Humans have gazed at the stars for thousands of millennia. Yet, it may be difficult to imagine, with so much light permeating from our vibrant, teeming cities, how the sky, viewed on a dark night, has been a source of wonder and study.
Astronomy is one of the oldest sciences in the world, and radio astronomy, in comparison, is the relative new kid on the block. The accidental discovery of radio waves in the 1930s — from the center of the Milky Way Galaxy — was overshadowed by the events of World War II. It wasn’t until the 1960s that the field of radio astronomy started to take off, where the potential to develop more complicated instrumentation now form the foundation of our astounding radio discoveries today.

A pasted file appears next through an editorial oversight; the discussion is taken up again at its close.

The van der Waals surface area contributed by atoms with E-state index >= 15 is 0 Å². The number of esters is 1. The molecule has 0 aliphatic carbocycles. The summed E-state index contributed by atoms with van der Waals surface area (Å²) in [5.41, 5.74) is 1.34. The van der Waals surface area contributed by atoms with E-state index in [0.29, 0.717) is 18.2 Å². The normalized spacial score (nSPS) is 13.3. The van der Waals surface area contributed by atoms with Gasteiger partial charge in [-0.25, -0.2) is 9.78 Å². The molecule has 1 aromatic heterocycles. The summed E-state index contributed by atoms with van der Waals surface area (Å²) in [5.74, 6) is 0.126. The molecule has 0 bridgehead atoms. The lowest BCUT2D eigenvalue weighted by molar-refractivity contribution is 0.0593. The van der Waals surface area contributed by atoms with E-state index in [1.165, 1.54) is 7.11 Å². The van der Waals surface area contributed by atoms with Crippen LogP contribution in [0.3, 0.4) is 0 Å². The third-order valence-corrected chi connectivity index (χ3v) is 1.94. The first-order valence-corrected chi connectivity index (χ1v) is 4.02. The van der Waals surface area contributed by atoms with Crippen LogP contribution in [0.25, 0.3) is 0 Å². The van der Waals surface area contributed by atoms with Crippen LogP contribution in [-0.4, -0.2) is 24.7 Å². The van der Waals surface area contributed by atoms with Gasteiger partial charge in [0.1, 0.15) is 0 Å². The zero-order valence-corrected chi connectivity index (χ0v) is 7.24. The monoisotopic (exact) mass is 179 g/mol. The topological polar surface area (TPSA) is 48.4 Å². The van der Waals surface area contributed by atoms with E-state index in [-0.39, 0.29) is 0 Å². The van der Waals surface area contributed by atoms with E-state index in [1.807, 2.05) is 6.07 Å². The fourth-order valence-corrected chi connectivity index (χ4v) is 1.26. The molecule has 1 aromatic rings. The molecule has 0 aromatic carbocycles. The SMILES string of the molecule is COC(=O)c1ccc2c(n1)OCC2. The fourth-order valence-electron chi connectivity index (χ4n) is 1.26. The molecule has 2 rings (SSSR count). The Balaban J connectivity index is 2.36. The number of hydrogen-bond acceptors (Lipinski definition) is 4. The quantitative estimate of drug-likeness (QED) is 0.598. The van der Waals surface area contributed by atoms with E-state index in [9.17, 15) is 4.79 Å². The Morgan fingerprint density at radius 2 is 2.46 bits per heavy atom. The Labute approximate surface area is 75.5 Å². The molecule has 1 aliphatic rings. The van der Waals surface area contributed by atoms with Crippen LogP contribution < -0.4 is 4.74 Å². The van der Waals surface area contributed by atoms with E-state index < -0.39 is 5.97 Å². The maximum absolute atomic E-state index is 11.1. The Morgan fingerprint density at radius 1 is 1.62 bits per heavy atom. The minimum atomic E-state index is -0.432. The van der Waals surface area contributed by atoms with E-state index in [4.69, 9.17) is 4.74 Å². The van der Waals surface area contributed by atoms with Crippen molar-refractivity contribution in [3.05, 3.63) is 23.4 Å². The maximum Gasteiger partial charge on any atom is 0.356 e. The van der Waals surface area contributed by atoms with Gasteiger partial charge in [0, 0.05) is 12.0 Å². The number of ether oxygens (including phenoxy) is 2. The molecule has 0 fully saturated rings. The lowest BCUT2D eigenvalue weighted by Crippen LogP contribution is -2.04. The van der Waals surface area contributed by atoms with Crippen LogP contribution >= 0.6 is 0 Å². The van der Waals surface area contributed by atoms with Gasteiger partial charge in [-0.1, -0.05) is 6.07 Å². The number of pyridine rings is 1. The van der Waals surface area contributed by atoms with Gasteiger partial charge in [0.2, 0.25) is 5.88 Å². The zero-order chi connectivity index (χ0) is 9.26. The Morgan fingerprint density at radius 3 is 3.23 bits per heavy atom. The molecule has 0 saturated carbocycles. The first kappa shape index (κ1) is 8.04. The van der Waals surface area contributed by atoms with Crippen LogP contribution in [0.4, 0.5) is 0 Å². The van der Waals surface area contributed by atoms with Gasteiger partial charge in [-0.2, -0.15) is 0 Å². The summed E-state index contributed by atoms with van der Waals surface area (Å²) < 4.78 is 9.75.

So come and explore radio astronomy with us! Discover the tools scientists use to observe radio waves with a series of apps and features on our website. Enjoy your tour of the invisible Universe!
Take our Virtual Telescope Tours with ALMA Observatory and the Very Large Array
ALMA Observatory sits high atop the Chajannator plateau at 16,500 feet in the Atacama desert. It is the driest, non-polar desert on Earth making ...